@sindaco Ciao! Interesting reading. It is a very confusing sentence construction that I haven’t come across in many years of learning, regardless of the lovely da soli:-)

I like your Si mangia and Si deve examples. It’s good to be able to make errors and also discuss. A dopo…


You are probably right, but my understanding of "da soli " in this particular sentence has to do with “si”, not compiti. I could be totally wrong and definitely will take another look at this sentence later with the fresh eye.


Just to let you know that I’ve changed my original solo to soli, as it was annoying me lol :wink:


Yes, the “da soli” according to me also always has to do with the “si”, because the homework doesn’t do itself by itself (unfortunately?) :wink:

It’s just that this source I found said that if there is a direct object associated with the “si”, the verb is conjugated following the number and gender of that object, hence in the case of the homework being plural, we got “dovrebbero” instead of “dovrebbe”.

I guess it then makes sense that the “da soli” follows form (because we already have a sentence with the “si” being plural and the “compiti” being plural), though that has not been explicitly addressed in that particular source. I’ll see if I can find some other sources that perhaps address the full construction explicitly.

However, if you try to imagine the reverse, a sentence where the “si” does take the singular form, with the direct object also in the singular form, I think we would all be agreed that it would be strange to have the “da soli” in the plural form, no? For example “Si sogna un sogno da solo.”, instead of “Si sogna un sogno da soli.”?


This is another surprising instance of the plural (attenti) in a si sentence.

The mystery deepens :wink:

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Sì sì sì sì, è vero:-) unless “attenti” is the imperative (you must pay attention!!)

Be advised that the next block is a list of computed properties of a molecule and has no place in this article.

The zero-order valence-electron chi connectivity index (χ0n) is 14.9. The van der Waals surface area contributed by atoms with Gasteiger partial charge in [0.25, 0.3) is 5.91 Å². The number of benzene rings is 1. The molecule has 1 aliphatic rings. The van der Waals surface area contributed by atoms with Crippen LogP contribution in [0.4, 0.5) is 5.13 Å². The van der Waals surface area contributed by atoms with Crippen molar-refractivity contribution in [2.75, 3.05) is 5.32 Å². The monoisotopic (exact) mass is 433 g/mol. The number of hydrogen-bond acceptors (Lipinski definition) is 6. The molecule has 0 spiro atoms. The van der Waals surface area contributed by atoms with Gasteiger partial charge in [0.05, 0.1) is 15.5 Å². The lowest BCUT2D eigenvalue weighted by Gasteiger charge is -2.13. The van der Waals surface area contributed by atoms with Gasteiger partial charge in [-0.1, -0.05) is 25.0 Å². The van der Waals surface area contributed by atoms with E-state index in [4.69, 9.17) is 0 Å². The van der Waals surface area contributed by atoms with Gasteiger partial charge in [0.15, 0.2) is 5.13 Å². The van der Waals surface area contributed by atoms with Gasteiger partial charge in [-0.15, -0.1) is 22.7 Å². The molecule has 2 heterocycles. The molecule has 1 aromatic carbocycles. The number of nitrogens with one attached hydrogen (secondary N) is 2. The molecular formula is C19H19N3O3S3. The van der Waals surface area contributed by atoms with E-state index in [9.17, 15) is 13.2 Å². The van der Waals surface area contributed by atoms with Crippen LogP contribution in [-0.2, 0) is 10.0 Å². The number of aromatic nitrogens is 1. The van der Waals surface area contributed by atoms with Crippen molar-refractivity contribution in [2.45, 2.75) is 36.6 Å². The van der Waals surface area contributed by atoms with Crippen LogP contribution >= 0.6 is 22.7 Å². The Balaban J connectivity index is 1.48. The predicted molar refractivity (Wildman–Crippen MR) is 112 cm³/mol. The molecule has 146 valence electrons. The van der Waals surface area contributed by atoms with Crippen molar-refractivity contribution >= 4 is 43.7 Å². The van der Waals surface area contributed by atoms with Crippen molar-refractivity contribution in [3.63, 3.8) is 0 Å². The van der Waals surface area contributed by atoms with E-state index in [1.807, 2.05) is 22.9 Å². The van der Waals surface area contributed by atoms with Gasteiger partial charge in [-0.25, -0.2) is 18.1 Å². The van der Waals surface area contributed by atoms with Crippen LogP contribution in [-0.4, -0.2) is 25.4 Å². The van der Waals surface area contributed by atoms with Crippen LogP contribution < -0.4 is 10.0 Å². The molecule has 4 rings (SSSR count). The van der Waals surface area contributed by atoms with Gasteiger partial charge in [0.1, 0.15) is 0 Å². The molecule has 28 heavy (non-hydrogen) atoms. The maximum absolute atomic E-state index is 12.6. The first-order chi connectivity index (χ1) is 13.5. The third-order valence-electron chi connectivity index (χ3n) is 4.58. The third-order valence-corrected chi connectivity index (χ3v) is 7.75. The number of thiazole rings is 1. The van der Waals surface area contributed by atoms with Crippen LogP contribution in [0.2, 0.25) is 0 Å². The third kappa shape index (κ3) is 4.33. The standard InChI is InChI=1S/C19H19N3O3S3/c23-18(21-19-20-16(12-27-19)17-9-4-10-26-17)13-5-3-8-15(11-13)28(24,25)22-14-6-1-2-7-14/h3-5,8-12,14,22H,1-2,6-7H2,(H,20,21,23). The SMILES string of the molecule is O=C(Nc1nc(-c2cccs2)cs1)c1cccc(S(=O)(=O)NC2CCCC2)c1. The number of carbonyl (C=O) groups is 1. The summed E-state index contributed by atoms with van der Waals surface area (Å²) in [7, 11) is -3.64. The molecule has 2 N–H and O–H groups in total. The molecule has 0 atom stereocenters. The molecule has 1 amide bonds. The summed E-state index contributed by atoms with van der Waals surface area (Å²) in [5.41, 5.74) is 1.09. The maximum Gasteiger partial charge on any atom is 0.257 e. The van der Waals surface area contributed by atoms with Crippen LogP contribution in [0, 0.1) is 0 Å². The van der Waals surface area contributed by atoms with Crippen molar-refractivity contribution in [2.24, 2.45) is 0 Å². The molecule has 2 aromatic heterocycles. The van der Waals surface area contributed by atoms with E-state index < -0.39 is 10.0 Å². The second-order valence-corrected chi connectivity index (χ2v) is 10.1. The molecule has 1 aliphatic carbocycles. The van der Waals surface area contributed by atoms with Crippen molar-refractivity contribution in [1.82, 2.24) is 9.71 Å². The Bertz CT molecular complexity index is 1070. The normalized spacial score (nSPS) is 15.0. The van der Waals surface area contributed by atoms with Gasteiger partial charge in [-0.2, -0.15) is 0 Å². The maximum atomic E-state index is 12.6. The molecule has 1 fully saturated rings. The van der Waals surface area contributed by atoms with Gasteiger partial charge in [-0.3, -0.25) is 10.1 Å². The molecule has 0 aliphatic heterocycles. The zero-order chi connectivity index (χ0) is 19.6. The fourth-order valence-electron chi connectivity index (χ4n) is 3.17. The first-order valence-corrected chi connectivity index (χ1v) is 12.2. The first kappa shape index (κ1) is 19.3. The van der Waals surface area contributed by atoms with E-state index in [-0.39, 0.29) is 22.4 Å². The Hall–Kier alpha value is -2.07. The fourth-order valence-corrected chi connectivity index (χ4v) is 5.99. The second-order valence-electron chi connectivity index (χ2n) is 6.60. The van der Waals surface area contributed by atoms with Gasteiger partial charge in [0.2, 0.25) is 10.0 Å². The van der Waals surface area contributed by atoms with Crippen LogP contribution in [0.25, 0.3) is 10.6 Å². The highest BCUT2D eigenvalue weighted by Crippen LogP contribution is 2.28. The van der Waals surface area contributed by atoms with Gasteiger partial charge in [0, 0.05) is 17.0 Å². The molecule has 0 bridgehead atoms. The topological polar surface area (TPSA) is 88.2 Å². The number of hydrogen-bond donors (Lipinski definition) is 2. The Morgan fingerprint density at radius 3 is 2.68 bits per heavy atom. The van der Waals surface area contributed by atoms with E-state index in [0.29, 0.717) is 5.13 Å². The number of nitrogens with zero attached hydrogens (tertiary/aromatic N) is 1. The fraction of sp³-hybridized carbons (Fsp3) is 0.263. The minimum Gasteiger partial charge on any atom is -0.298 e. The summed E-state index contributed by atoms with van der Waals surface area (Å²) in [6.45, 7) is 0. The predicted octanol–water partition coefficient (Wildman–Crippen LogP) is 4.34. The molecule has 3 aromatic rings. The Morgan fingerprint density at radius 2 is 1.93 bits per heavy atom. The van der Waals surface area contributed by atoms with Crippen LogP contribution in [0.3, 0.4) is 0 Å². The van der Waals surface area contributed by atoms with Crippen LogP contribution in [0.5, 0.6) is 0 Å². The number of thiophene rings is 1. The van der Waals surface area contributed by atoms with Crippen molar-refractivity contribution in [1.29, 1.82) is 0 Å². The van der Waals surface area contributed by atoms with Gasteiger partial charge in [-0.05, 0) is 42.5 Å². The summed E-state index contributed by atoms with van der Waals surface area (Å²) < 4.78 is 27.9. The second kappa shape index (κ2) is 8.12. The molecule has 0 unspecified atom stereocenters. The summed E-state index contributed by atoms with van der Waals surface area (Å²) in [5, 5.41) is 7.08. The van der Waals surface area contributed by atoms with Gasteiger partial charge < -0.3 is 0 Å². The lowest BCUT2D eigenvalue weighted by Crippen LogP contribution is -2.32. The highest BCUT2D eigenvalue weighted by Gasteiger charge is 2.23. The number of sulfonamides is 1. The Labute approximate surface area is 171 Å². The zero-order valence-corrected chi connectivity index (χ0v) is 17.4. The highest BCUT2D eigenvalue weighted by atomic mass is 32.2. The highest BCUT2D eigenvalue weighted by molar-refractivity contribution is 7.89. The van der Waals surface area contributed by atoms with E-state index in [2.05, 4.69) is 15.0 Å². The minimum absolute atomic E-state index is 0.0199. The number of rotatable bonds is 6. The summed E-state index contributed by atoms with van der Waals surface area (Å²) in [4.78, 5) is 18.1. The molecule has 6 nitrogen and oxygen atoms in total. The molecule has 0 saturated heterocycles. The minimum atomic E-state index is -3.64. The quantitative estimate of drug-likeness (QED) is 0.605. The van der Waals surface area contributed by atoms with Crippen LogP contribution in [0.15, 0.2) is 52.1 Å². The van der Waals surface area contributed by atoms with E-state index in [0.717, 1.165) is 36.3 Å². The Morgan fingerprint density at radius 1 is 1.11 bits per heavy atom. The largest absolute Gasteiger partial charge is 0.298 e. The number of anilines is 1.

Isn’t language fun;-D

@sindaco @morbrorper @barcarolle Ah, ho la spiegazione da Piero. Give me a good few minutes and I’ll copy it. Just watching Andy Murray at Wimbles… Allora, the reply from our madrelingua is so good, I will leave it in Italian…

La frase sembra riferita ad un singolo studente: “(lui sottinteso) si (himself) dovrebbe fare i compiti da solo (sempre lui, alone)”. Il soggetto è lui, lo studente, quindi lui si dovrebbe. Ma invece c’è “da soli” quindi le cose cambiano, non è Cosí, il soggetto diventano i compiti, plurale! Quindi “si dovrebbero fare i propri compiti da soli !” Il soggetto diventa “i compiti”, non piú lo studente. Capito la differenza ? (Anni di studio di analisi logica forse sono serviti a qualcosa :-D).

In pratica, dipende dal soggetto: è lo studente che si dovrebbe o sono i compiti che si dovrebbero? Qui però si parla dei compiti, non dello studente: quindi “Si dovrebbero” plurale.

So, “da soli” was indeed the key. What fun we’ve had;-) A dopo… Floria7


I was just reading elsewhere that when the impersonal pronoun is used, if we use an adjective it is always in the plural masculine form

Example given: “Si è stanchi dopo una giornata di lavoro.”

So perhaps in this case “da soli” is treated as an adjective? It seems an adverb.


I would like to see two different translations of two different sentences: 1. the student is the “soggetto” and 2. i compiti being the “soggetto” in the sentence with ,yes, da soli in the end. The English translation of these two sentences can not be the same. My take of “si dovrebbero fare i propri compiti da soli” would be : the homework has to be done by oneself. I am talking about more accurate translation when i compiti is the “soggetto”. I hope my statement is not confusing.

I think you could call it an adverbial expression, but solo is an adjective, so I think the rule applies.